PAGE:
This season's little motorcycle, Heidi Schrecks "What the Constitution Means to Me" was first recorded in 2017 at the Clubbed Thumbs Summerworks Festival and then had a sold out round in the fall at the New York Theater Workshop. Then it is transferred to Broadway's Greenwich House Theater for another sold out round and now it is on Broadway, a seemingly unlikely place for a benign consideration of whether the US Constitution ultimately does more harm than good for women, people in color and other underrepresented people.
I hadn't seen "what the Constitution means to me" earlier, so it can't measure whether this show loses any of its intimacy in a major venue, the 597-seat Hayes Theater. But if the extent of "What the Constitution Means to Me" is small, the emotions are great ̵
The fraudulent simple premise finds that Schreck tells how she, as a 15-year-old, competed in speech contests on American legion tails all over the country and delivered a speech on the ways in which the Constitution spoke directly to her life. This speech has been lost to history, so Schreck tries to reconstruct it here, though with some very creative detours that find the author / practitioner dig deep into his own life. As the evening unfolds, Schreck realizes that the rights contained in the exalted document leave a staggering number of people unprotected. Should we completely destroy it? Like any proper high school talk book, Schreck has a few ideas about it as well.
A simple set designed by Rachel Hauck to look like an American legion hall; a handful of sound sounds two other performers (Mike Iveson and Thursday Williams alternating with Rosdely Ciprian) whose functions are best kept secret – it is certainly not over-the-top Broadway razzle glare. But during the show's soft 100 minutes "What the Constitution Does For Me", which Oliver Butler expects, she achieves something that Hannah Gatsby did in her widely presented stage show and Netflix special "Nanette." It requires that we reconsider everything we thought we knew – about politics, gender, American history, theater, even monkey sock puppets – from the perspective of a woman's very specific but powerful universal life experience.
Quiet, robust and complete enthralling, Stefano Massini "The Lehman Trilogy" is three and a half hours of history of Lehman Brothers investment bank you didn't know you needed. The game was originally written for Italian radio, and the game has been adapted by Ben Power and staged with huge brio and invention of Oscar and Tony winner Sam Mendes ("American Beauty"). I would have happily seen it for three and a half hours more. The limited production – played on the Park Avenue Armory in New York – sold out, except for daily rush tickets, but if it was ever a show that justified the high prices on the secondary market, this is it. Lehmans himself would probably have approved those who bought tickets low and can now sell very high.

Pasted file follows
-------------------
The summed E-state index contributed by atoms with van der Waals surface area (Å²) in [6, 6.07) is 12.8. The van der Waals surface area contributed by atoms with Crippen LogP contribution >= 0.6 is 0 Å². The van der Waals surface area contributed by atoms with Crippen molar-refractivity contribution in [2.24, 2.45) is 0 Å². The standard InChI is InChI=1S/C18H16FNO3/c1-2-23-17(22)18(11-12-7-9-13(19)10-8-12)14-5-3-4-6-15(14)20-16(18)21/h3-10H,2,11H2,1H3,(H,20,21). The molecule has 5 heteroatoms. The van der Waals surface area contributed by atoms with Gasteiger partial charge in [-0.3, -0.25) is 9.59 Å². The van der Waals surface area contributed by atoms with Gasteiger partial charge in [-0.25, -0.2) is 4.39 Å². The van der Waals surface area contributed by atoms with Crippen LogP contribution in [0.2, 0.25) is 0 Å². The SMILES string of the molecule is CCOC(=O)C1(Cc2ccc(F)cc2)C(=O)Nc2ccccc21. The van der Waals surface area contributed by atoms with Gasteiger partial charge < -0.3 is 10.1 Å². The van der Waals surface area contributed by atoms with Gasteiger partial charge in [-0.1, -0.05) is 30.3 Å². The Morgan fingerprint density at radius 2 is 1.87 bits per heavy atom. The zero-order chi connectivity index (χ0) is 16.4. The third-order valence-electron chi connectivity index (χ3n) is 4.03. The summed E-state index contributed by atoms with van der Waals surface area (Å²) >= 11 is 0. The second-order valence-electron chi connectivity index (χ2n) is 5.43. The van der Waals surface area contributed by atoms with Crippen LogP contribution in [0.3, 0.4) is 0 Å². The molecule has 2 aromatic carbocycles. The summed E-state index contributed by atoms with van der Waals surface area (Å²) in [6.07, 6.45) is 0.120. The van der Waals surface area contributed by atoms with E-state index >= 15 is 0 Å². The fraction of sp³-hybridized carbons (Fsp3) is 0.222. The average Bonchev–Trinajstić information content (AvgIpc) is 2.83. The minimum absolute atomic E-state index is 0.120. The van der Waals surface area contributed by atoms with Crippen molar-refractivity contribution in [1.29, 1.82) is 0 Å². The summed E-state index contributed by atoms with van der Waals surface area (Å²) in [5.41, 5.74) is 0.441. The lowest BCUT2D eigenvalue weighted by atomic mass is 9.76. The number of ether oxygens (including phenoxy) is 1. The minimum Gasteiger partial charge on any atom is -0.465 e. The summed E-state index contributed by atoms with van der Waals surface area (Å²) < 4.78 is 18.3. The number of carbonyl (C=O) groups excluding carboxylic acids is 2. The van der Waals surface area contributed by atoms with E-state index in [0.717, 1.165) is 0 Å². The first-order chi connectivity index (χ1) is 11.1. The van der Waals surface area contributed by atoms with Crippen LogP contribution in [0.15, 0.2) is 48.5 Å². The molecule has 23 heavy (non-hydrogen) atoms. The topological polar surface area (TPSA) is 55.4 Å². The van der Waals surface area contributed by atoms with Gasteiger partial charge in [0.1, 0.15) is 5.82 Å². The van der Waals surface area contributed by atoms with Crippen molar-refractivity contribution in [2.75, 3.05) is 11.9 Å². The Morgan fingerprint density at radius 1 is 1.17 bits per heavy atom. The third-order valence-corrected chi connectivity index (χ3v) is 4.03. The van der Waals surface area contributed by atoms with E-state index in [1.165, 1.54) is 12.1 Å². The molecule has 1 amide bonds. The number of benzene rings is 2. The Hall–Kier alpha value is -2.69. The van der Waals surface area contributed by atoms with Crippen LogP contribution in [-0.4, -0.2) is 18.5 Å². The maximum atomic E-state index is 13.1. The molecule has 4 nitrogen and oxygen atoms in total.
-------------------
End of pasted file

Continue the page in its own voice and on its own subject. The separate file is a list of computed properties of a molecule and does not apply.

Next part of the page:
The drama unfolds almost exclusively within a rotating glass box against a rear projection screen. The primary props are a pair of sharpies and stacks of office packaging. But this seemingly extraordinary design (by Es Devlin, who worked similar wonders with the "American Psycho" music) suggests volumes leading us from Antebellum Alabama to today's Manhattan, from railroad meetings to stock exchanges, with countless other stops in between. Every time the cube turns, our imagination grows with it.
Even more impressive is that this epic saga is performed by only three actors Simon Russell Beale, Ben Miles and Adam Godley, who collectively earned Olivier nominations for Best Actor for the original scene of this production in London last summer. The men alternately tell the story and play the dozens of characters that populate it. You want to have fun trying to determine which of the three is your favorite – who is able to switch characters more effortlessly, who has greater command over the complex and hypnotic rhythms of Massini and Power & # 39; s languages – Until eventually you will just explain a tie.
The play itself is obedient and moves, daring to use the story of Lehmans as a microcosm for the whole of America's history and of a paradise found, lost, regained and lost again. Perhaps only in America could three brothers emigrate from Germany, open a small fabric store and use this store as the foundation for what would become an inexplicable asset. "The Lehman Trilogy" celebrates this achievement without letting us forget the brutality – the compromises, the back room deals with the subprime mortgage loan – it underlines it. It is a masterpiece.
What the Constitution Means to Me
240 West 44th St., New York.
Tickets: $ 49- $ 159; available at www.telecharge.com. Through July 21st.
Park Avenue Armory
643 Park Ave. New York
Tickets: Sold out, but $ 45 rush tickets and resale tickets are available. For more information, go to http://www.armoryonpark.org. Through April 20,
Christopher Kelly can be reached at ckelly @ njadvancemedia.com . Follow him on Twitter @ chriskelly74 . Find NJ.com/Entertainment on Facebook .